Here’s a milestone to consider: digital politics has now been around long enough now that authors can start writing about how it HAS changed people’s lives, rather than about how it WILL change their lives. Case in point? Andy Carvin’s new book about social media and the Arab Spring revolutions, “Distant Witness.” Here’s the Amazon description:
The series of Arab uprisings collectively known as the Arab Spring is a flashpoint in history — perhaps the biggest we’ve seen since the collapse of the Soviet bloc 20 years ago. It’s also been a stunning revolution in the way breaking news is reported around the world — and who controls the news.
In this book, NPR social media chief Andy Carvin — “the man who tweets revolutions” — offers a unique first-person recap of the Arab Spring. Part memoir, part history, the book includes intimate stories of the revolutionaries who fought for freedom on the streets and across the Internet — stories that would have never been recorded before the days of social media.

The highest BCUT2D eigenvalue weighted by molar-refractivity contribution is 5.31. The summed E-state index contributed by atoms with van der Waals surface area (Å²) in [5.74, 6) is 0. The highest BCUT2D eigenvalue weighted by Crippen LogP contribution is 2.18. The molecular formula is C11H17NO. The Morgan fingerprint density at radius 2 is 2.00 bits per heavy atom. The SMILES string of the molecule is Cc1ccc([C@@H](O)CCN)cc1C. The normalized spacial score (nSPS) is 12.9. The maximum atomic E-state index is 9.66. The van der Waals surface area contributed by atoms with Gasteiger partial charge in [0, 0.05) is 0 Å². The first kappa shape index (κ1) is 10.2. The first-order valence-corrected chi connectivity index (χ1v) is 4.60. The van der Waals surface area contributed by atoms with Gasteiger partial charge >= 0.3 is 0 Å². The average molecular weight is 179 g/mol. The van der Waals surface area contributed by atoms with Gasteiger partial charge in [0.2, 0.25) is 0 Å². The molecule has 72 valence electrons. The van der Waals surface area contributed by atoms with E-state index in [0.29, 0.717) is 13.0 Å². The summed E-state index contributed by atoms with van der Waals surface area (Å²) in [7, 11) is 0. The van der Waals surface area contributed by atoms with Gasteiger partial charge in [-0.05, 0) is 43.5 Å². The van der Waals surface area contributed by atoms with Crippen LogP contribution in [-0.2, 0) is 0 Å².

Andy’s a great guy and someone who grabbed hold of a tiger and rode it for all it was worth during the Arab Spring; by following, amplifying and connecting people involved in the uprisings, he was one of the few outsiders who had a global view of what was happening on the ground. Check it out, and see also our other recent book recommendation, “Social Change Anytime Anywhere.” For more on the internet and the Arab Spring, the Epolitics.com piece on social media in the Tunisian revolution is another resource to keep in mind.